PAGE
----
Are we Agile? If we ask a leader we'll get one perspective, but if we ask each person on the team we may be surprised by the variety of answers. Since 2002, IBM has used agile evaluation frameworks with dozens of teams to help them learn, improve, and share their experiences with agile practices. The metrics in the Extreme Programming Evaluation Framework, or (XP:EF) originally focused on XP, and similar instances covered other methods.[i] But because the framework can be used with a broader set of practices, it's simpler to say "the Agile Evaluation Framework" (Agile:EF). This article shares tips on using the framework in a lightweight manner to leverage "the simplest metrics that could possibly work."
Without a universal definition of agile, it can be difficult to separate those who are truly practicing agile, and those who have it wrong. While agile has grown immensely popular over the years, there are still some who have yet to convert. We took a look at each of these groups.
Software development is seen as chronically chaotic and complex to the extent that project management can achieve little control over projects or outcome [1, 2]. Recently, we have come into a new era of hope; hope of getting people - real people, users, both naïve and sophisticated - more involved with, more relevant to, and more visible in software development.
The goal of this paper is not to discuss the process, metrics, automation and outsourcing in great detail but to understand them well enough to hopefully find a common sense approach toward a workable solution of today's complex, demanding and ever changing nature of software testing.
Have you noticed that one of the easiest things to do in life is to come up with solutions, but one of the hardest is to actually implement them? In this article, Clarke Ching shows you how and when to use the questions "Why?" and "Why not?" along with a little "And Thinking" to turn a half-baked solution into one that is actually implementable in real life.
This article details an approach that managers can use to interpret metrics, which includes analyzing data, identifying important factors, and showing the interrelation between different metrics and their impact on the overall project health. By reading this article, practicing managers will not only be able to interpret the metrics in a meaningful way, but also be able to define more meaningful metrics for their day-to-day use. This article does not restrict itself to test metrics; it extends out to an organization's overall metrics program.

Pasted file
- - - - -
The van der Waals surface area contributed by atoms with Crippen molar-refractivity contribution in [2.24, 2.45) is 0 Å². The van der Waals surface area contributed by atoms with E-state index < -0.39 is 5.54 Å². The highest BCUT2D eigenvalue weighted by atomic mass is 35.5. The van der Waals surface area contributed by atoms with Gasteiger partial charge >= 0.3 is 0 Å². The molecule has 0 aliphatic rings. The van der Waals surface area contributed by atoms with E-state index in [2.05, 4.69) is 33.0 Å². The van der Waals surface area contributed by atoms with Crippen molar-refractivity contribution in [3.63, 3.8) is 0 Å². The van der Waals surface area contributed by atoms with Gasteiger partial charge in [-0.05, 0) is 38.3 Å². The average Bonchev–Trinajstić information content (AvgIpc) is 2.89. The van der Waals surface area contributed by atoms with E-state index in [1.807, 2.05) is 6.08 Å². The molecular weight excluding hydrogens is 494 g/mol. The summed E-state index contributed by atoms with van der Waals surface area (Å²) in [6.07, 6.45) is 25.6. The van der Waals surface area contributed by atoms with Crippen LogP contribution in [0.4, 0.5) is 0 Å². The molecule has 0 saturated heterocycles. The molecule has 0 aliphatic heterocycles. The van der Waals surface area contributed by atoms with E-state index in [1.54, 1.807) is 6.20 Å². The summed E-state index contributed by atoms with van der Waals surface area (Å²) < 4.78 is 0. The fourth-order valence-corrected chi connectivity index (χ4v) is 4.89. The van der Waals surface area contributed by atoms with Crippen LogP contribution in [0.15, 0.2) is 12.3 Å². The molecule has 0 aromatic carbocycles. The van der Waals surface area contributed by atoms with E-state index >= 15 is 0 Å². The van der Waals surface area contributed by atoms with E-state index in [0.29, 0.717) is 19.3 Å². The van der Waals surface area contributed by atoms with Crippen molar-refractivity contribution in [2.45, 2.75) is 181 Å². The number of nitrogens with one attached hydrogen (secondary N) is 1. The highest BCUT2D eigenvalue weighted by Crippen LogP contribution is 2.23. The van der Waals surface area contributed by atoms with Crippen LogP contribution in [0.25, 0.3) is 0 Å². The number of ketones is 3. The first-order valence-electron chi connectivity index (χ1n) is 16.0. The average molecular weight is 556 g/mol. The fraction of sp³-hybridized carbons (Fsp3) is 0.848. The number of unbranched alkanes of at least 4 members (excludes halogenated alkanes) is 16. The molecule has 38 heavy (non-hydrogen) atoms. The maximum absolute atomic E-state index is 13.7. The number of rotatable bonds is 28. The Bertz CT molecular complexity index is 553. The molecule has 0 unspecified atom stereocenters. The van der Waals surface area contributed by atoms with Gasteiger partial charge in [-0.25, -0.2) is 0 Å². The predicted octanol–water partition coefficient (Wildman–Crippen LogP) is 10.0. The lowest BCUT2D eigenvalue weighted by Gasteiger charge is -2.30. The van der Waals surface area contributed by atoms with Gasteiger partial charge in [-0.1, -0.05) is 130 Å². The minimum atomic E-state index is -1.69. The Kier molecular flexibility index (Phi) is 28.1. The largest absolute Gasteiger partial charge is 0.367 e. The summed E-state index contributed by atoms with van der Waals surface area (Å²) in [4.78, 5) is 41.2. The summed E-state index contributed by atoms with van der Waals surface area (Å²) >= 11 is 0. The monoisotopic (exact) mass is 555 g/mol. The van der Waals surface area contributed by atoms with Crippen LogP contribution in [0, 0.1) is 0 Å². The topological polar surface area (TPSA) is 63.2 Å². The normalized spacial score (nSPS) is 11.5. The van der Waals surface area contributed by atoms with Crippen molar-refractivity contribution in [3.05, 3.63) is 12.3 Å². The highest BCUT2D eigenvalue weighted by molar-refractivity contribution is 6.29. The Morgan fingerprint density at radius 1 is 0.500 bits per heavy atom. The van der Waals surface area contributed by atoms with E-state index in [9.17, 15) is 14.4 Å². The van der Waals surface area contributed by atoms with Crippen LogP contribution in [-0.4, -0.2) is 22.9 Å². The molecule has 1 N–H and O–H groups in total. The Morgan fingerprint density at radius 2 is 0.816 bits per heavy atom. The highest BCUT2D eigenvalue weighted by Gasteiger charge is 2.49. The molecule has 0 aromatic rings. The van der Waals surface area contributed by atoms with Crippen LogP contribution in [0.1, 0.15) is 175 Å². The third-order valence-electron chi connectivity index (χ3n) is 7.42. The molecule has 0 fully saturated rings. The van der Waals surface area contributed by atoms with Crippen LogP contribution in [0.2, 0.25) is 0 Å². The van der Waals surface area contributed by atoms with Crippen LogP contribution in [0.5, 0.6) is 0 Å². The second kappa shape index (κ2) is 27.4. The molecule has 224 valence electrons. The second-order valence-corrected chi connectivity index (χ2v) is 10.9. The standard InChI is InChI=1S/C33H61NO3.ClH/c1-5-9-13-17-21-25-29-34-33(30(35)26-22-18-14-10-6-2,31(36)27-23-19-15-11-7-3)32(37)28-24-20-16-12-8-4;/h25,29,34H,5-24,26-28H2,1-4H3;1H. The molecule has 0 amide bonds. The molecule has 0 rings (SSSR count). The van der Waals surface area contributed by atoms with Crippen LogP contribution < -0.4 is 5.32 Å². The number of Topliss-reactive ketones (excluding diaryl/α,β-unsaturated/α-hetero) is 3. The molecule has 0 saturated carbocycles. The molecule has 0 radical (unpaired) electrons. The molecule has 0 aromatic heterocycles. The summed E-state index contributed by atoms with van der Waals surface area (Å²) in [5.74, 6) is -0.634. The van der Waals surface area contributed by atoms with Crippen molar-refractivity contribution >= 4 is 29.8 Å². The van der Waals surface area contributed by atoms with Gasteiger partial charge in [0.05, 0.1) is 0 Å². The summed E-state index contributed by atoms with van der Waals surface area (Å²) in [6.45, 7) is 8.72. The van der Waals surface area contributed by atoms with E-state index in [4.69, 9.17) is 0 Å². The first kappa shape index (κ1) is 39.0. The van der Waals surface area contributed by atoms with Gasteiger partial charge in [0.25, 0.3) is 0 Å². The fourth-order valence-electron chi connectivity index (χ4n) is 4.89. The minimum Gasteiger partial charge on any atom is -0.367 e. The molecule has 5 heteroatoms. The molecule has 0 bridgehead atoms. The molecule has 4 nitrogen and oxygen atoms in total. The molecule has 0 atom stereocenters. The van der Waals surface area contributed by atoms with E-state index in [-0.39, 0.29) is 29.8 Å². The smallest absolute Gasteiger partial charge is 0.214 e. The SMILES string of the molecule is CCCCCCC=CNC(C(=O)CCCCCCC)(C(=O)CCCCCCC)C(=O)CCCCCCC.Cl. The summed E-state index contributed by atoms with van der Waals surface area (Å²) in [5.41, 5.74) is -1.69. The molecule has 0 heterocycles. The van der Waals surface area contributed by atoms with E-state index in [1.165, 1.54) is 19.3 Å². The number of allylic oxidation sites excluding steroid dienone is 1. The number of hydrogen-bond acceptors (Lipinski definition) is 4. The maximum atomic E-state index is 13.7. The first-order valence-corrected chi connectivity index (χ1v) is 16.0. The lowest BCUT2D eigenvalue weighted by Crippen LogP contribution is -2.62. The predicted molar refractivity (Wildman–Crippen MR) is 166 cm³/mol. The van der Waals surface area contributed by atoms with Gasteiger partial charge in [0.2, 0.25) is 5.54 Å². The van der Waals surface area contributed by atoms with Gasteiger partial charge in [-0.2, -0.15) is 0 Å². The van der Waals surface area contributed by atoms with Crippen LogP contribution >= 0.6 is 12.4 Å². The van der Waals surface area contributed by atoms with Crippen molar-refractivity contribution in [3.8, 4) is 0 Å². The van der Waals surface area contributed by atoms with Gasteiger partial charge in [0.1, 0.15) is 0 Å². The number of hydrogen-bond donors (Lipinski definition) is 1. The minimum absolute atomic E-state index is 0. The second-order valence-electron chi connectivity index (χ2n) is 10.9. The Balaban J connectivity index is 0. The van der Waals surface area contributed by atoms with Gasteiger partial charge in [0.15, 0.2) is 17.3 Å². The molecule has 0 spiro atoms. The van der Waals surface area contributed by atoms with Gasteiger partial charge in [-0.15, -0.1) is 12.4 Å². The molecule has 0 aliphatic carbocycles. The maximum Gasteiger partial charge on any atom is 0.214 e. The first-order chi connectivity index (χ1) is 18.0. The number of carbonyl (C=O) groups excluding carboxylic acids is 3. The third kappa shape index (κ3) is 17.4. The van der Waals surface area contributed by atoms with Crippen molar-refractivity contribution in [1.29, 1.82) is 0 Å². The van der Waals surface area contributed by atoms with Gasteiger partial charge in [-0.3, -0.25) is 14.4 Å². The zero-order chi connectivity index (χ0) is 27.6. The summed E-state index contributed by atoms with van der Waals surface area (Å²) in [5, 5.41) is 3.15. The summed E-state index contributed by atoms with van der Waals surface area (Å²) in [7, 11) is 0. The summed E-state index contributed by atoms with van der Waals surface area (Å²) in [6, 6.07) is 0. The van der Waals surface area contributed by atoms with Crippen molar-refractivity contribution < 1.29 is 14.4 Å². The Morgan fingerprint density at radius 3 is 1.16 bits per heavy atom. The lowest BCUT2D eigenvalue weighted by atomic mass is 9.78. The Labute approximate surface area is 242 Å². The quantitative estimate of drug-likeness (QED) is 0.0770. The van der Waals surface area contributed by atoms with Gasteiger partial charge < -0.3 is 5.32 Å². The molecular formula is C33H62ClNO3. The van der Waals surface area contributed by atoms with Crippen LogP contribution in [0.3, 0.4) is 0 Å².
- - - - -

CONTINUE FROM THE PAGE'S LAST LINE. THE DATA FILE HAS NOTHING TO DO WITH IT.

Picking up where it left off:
Dion Johnson use the martial arts metaphor four common issues with automated tests and how test automation specialiasts can "train" their scripts to identify, capture, and handle these problems. In this week's column, Dion talks about how to make develop test automation scripts that defend themselves from problems and failures.
There are a lot of tools available to testers. Some good, some not so good. As we use and gain experience with the various test tools, the set of tools in our tool box becomes larger. Having a large set of tools in your toolbox allows you to better adapt to any test situation.
Applying Root Cause Analysis (RCA) to software problems is fundamentally different from applying it to other engineering disciplines. Rather than analyzing a single major failure, we are usually analyzing a large number of failures with software. In this week's column, Ed Weller explains how to use RCA to your advantage.
The paper focuses on the new emerging concept of software reuse which is aimed at synergizing the focus on developing new software through software reuse. It hinges on the concept of componentization and how it eventually helps in reducing the lead time. This combined effort also leads to a domino effect of reduced lead time,testing time and improvement in the product quality as a whole.
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